RBS: It’s been about 20 years since Molly Hatchet broke up. How have you paid the bills in the meantime?

BC: Music has always been what has sustained me, financially. I did get into real estate briefly. Back in July of 2003 I got my real estate license. A month later, I was diagnosed with throat cancer, so that kind of derailed my whole real estate career, at least for a couple of years, because after the treatments from the throat cancer there were some side effects that I am actually still dealing with today.

Music is what I’ve done since I went straight out of high school. I’ve done some odds and ends along the way. My former brother-in-law is a web design genius. I worked with him for a while, found out that wasn’t really for me. Between drum lessons and playing around in local bands, that pretty much sustains me.

RBS: How did Drum Lessons by Bruce come about?

BC: Someone came up to me after church one Sunday and said “I have a 12-year-old son who’s just starting to play the drums. Someone told me about your musical history, about the Molly Hatchet thing.” And she said, “Do you teach?” And I looked at her for a second and said, “As a matter of a fact, I do.” Of course I’d never even considered it, but I knew that with 35-plus years of playing the drums I’d picked up something along the way that I could certainly pass on.

My first lesson was probably two years ago. And then it kind of snowballed from there, because once I got into it, I realized how much I really liked it. I’m up between eight to 10 students during the day Monday through Friday. I’d like to see what it would be like to get 14, something like that. If I did three a day, five days a week, that’s 15, I think that would be really good.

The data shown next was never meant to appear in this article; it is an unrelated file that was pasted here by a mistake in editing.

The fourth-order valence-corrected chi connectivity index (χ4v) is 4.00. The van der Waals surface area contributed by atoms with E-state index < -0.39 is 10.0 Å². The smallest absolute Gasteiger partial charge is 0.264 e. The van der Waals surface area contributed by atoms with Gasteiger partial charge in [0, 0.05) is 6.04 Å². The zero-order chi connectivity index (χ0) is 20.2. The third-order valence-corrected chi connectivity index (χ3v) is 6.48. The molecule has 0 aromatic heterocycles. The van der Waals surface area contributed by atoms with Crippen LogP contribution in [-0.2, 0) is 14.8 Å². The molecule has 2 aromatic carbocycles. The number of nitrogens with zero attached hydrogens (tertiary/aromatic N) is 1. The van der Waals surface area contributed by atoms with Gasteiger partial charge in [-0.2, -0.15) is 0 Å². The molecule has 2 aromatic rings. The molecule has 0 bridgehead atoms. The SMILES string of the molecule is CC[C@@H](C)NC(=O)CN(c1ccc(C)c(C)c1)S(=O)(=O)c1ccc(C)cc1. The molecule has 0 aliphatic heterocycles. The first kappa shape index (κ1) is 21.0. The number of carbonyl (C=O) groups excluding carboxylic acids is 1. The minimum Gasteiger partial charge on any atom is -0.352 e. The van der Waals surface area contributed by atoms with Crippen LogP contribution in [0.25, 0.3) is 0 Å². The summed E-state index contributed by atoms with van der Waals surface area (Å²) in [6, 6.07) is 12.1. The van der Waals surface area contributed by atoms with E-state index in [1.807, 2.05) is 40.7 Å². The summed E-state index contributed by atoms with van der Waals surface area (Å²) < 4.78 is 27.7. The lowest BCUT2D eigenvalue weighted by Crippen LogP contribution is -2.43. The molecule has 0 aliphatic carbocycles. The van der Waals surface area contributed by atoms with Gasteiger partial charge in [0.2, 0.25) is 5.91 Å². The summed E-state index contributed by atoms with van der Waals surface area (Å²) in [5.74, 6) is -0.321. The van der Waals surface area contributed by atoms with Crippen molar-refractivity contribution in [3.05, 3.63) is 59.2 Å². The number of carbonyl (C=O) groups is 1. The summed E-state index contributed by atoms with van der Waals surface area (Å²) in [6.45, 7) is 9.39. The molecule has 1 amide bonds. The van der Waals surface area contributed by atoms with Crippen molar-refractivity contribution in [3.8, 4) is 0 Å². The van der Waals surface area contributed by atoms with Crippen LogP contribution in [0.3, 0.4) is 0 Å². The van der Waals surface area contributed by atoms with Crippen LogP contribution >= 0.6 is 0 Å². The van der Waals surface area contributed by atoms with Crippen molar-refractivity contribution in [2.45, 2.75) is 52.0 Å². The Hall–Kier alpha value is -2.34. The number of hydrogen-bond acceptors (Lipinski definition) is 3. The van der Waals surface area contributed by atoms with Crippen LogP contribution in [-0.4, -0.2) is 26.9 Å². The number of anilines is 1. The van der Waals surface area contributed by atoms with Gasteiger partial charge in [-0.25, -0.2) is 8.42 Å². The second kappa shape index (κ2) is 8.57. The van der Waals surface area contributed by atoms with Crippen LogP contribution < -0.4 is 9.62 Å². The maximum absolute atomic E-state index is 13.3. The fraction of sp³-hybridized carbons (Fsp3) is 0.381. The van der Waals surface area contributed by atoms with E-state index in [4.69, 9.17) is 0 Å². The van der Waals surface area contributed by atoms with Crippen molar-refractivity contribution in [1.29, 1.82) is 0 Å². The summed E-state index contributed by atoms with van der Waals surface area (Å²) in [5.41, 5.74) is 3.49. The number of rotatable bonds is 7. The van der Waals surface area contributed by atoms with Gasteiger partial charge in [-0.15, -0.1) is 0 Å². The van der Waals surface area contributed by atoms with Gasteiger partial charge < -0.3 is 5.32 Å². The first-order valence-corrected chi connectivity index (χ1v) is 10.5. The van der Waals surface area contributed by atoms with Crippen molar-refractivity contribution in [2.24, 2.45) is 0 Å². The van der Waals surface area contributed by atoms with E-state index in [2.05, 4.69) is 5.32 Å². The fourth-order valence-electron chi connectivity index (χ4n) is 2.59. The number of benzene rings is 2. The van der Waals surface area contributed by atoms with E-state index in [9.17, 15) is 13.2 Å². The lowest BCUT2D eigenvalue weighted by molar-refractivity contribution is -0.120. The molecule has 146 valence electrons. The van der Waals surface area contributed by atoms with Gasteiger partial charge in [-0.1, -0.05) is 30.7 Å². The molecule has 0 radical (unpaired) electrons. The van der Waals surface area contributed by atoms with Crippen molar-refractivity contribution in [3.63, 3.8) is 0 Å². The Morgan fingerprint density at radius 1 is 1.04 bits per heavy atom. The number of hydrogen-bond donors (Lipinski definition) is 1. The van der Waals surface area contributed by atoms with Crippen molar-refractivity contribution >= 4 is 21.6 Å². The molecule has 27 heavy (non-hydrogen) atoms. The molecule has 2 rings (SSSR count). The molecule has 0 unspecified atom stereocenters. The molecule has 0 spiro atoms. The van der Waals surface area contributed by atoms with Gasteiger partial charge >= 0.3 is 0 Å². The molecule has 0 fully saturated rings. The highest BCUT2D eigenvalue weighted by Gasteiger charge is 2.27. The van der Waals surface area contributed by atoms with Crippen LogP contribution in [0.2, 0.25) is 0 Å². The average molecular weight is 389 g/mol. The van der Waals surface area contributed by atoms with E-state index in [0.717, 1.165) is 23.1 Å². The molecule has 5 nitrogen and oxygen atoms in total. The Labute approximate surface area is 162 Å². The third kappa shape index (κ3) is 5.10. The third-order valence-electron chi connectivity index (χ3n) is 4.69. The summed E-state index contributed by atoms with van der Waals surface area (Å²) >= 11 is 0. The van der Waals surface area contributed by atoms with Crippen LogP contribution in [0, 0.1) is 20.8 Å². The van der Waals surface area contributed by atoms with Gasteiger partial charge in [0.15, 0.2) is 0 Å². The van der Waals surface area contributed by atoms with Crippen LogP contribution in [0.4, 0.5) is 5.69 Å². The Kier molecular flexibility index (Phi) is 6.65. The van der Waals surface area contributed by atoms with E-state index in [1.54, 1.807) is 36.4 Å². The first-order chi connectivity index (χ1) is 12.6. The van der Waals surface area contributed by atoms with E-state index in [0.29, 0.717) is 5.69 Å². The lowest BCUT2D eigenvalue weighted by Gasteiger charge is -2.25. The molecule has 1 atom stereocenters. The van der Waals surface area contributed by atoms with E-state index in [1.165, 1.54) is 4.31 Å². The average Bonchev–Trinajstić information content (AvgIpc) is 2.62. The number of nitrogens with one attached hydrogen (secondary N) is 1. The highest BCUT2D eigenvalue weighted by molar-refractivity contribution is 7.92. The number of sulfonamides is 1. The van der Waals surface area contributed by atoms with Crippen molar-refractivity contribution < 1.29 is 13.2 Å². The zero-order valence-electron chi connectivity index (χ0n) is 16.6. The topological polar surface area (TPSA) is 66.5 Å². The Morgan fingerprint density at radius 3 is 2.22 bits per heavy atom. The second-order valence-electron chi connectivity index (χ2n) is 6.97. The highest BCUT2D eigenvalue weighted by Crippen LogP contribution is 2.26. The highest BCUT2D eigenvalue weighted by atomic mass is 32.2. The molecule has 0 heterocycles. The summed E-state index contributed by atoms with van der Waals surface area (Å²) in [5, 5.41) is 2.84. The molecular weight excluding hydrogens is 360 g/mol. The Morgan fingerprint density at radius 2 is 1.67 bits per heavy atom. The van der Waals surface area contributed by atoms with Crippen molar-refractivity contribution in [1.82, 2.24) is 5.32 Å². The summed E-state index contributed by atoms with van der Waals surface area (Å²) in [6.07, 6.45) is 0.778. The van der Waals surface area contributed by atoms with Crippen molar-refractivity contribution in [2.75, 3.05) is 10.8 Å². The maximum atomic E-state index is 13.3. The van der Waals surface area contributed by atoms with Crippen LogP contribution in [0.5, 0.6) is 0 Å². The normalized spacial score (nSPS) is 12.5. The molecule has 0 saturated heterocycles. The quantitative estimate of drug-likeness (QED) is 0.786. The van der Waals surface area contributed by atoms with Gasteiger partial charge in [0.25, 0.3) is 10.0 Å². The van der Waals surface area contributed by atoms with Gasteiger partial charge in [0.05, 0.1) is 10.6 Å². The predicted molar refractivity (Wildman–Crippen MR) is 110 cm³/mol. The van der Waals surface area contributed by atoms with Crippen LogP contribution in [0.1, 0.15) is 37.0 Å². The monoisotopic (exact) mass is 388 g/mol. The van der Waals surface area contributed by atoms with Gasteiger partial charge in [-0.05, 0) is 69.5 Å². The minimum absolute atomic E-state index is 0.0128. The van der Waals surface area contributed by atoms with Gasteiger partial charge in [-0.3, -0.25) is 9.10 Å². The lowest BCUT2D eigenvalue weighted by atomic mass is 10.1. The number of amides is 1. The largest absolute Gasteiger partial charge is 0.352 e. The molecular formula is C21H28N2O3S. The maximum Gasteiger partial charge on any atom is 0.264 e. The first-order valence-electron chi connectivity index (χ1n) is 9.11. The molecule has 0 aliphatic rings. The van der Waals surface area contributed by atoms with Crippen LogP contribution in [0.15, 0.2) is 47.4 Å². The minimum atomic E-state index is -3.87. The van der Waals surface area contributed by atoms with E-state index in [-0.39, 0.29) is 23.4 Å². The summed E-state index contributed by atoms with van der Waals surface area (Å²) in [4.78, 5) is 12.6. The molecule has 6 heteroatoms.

RBS: With your musical ventures in town, do you ever see yourself recording again?

BC: I’m not ready to throw in the towel, so to speak. I have some friends down outside of Atlanta who have contacted me about putting a project together, and these are guys who come from other bands from that same era as Molly Hatchet.

RBS: It’s been a few decades since Molly Hatchet broke through. How would you promote yourself differently with a new project?

BC: The Internet is a great tool with all the social networking that’s out there. Facebook is huge. There’s a music website, ReverbNation, where if you record a song you can upload it and promote it that way. ITunes is huge; they have certain guidelines that you have to qualify for to have your songs available. I’m not sure what those are, but I imagine it has a lot to do with the quality of the material and also who the band members are.

I think that’s where this project that I’m talking about in Atlanta may have a little bit of an advantage, because we all have 35-plus years of experience in the music business. So it’s not like we’re a garage band trying to throw something out there on iTunes and hope somebody listens to it.